11. gamestalker

    gamestalker member

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    I load on single stage presses, and I don't usually use a powder measure, most times I'm using a beam scale.

    So that said, whether I'm loading bottle necks, or handgun, I do a visual inspection of every case following the charging operation to assure every case has a charge. If any of the charges appear visually unusual, I'll toss that charge back on the scale to check / confirm the charge.

    Then I seat to a predetermined oal. Seating depth is first physically determined according to the distance too the lands. Once I have that distance confirmed, I then measure the seating die from the top of the stem, to the bottom of the die, then log that measurement. In other words, I don't rely on cartridge OAL.

    I also chamber check each piece of brass prior to beginning the actual loading process of priming, charging, and seating bullets. I also carefully inspect each piece of brass for any deformities or defects, such as split mouths, and incipient case head separation.

    GS
     
    Last edited: Sep 27, 2015
  12. LiveLife

    LiveLife Member

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    When I am using fixed volumetric disk powder measure (Pro Auto Disk), I will initially keep checking powder drops until powder is sufficiently settled in the hopper and weight variance is less than +/- .1 gr. For most small grain powders, this is about 5-10 cycles. Because the fixed cylinder cannot drift, I do not need to keep checking the powder charges even after 500-1000 round reloading session.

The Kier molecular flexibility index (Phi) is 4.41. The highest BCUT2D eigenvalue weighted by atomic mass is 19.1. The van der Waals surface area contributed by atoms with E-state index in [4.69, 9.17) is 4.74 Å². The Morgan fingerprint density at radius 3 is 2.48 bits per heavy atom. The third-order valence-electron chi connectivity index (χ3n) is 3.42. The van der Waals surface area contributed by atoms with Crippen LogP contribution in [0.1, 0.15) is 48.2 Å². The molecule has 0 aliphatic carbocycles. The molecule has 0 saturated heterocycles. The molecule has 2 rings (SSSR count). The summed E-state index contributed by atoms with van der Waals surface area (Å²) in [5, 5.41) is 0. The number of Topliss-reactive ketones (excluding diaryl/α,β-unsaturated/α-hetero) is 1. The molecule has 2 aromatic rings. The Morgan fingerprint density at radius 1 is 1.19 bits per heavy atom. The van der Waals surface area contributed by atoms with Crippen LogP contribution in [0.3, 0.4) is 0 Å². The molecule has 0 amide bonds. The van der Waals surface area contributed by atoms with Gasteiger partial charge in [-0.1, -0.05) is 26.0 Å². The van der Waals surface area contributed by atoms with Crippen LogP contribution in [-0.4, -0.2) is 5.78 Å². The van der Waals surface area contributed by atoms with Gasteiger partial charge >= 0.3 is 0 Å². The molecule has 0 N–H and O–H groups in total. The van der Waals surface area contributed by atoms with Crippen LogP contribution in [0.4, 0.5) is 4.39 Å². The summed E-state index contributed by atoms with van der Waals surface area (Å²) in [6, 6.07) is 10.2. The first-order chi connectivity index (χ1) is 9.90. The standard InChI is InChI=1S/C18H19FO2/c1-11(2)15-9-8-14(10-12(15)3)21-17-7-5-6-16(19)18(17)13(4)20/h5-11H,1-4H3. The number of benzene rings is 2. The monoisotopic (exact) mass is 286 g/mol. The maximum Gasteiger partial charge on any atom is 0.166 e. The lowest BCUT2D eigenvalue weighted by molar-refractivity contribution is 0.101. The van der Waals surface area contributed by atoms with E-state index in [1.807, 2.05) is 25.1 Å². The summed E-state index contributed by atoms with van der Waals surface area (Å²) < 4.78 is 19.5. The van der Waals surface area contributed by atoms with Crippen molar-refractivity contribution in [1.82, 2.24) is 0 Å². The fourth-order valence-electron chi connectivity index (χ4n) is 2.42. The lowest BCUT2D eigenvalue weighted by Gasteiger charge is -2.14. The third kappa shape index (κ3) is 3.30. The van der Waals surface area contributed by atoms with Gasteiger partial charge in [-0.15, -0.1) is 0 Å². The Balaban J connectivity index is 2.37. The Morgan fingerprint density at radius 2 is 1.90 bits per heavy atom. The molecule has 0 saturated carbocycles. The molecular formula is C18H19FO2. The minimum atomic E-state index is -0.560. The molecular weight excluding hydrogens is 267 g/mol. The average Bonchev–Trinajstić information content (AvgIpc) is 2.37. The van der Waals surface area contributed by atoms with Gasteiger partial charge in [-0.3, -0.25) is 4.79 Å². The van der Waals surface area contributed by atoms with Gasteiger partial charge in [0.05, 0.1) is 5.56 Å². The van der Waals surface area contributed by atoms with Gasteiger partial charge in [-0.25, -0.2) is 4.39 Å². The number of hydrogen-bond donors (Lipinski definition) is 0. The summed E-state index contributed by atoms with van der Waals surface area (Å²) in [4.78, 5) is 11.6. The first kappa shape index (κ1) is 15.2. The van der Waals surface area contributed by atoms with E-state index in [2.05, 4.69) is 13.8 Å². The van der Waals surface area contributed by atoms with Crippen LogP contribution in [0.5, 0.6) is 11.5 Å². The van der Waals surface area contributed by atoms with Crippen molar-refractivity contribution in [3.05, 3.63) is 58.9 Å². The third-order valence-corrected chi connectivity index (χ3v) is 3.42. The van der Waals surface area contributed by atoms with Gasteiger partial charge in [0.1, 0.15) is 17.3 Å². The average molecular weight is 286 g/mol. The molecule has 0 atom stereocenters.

When I am using variable volume powder measures (Dillon, C-H, etc.), I will check powder drops initially until consistent then at 50-100 rounds as QC checks. There is no set frequency as depending on the powder measure brand and wear, you may need to check more frequently (I know some reloaders who have to check every 10-20 rounds because charges dropped will drift).

    Powder charge verification is done on Ohaus 10-10 beam scales that have been checked with Ohaus ASTM class 6 check weights - http://www.thehighroad.org/showthread.php?p=9593052#post9593052

    As to checking OAL and taper crimp, I will measure until I have variance of less than a few thousandths for OAL and less than .001" for taper crimp. I will usually recheck OAL/taper crimp when I am adding more bullets/brass or whenver I have any suspicion during my reloading session.
     
  13. splattergun

    splattergun Member

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    pistol, I visually check every powder charge and verify the weight of about every 20th round, unless that check is very consistent, then I will weigh about every 50th round.